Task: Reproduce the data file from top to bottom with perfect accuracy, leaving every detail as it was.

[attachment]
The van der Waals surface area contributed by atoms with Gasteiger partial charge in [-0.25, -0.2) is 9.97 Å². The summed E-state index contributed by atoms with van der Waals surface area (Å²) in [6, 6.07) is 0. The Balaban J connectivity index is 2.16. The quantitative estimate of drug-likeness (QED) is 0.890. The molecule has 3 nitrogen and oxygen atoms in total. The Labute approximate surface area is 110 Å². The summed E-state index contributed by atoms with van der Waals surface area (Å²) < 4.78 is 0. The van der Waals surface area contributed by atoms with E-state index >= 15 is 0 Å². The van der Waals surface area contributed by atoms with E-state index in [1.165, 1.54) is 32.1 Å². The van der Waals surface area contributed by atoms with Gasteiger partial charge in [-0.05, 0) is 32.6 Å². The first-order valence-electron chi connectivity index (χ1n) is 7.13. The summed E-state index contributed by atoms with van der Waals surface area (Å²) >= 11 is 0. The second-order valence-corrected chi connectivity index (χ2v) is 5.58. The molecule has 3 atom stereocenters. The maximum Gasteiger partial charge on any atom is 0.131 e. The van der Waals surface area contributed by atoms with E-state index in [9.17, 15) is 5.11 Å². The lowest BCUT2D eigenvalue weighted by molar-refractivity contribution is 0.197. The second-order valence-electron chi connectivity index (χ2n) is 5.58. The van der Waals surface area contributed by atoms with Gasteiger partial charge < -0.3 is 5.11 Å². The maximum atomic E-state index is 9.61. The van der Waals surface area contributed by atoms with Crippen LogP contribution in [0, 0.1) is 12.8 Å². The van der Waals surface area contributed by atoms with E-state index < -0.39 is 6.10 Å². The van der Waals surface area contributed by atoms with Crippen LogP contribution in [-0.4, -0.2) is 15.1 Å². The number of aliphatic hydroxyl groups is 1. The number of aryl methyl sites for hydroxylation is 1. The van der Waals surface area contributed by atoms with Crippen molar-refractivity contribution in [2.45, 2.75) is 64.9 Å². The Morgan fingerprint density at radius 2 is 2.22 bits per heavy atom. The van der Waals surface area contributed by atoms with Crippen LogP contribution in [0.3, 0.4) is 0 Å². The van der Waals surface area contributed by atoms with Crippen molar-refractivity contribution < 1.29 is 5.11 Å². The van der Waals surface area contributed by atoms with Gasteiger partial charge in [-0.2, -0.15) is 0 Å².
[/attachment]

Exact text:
The van der Waals surface area contributed by atoms with Gasteiger partial charge in [-0.25, -0.2) is 9.97 Å². The summed E-state index contributed by atoms with van der Waals surface area (Å²) in [6, 6.07) is 0. The Balaban J connectivity index is 2.16. The quantitative estimate of drug-likeness (QED) is 0.890. The molecule has 3 nitrogen and oxygen atoms in total. The Labute approximate surface area is 110 Å². The summed E-state index contributed by atoms with van der Waals surface area (Å²) < 4.78 is 0. The van der Waals surface area contributed by atoms with E-state index >= 15 is 0 Å². The van der Waals surface area contributed by atoms with E-state index in [1.165, 1.54) is 32.1 Å². The van der Waals surface area contributed by atoms with Gasteiger partial charge in [-0.05, 0) is 32.6 Å². The first-order valence-electron chi connectivity index (χ1n) is 7.13. The summed E-state index contributed by atoms with van der Waals surface area (Å²) >= 11 is 0. The second-order valence-corrected chi connectivity index (χ2v) is 5.58. The molecule has 3 atom stereocenters. The maximum Gasteiger partial charge on any atom is 0.131 e. The van der Waals surface area contributed by atoms with E-state index in [9.17, 15) is 5.11 Å². The lowest BCUT2D eigenvalue weighted by molar-refractivity contribution is 0.197. The second-order valence-electron chi connectivity index (χ2n) is 5.58. The van der Waals surface area contributed by atoms with Gasteiger partial charge < -0.3 is 5.11 Å². The maximum atomic E-state index is 9.61. The van der Waals surface area contributed by atoms with Crippen LogP contribution in [0, 0.1) is 12.8 Å². The van der Waals surface area contributed by atoms with E-state index < -0.39 is 6.10 Å². The van der Waals surface area contributed by atoms with Crippen LogP contribution in [-0.4, -0.2) is 15.1 Å². The number of aliphatic hydroxyl groups is 1. The number of aryl methyl sites for hydroxylation is 1. The van der Waals surface area contributed by atoms with Crippen molar-refractivity contribution in [2.45, 2.75) is 64.9 Å². The Morgan fingerprint density at radius 2 is 2.22 bits per heavy atom. The van der Waals surface area contributed by atoms with Crippen LogP contribution in [0.3, 0.4) is 0 Å². The van der Waals surface area contributed by atoms with Crippen molar-refractivity contribution < 1.29 is 5.11 Å². The van der Waals surface area contributed by atoms with Gasteiger partial charge in [-0.2, -0.15) is 0 Å².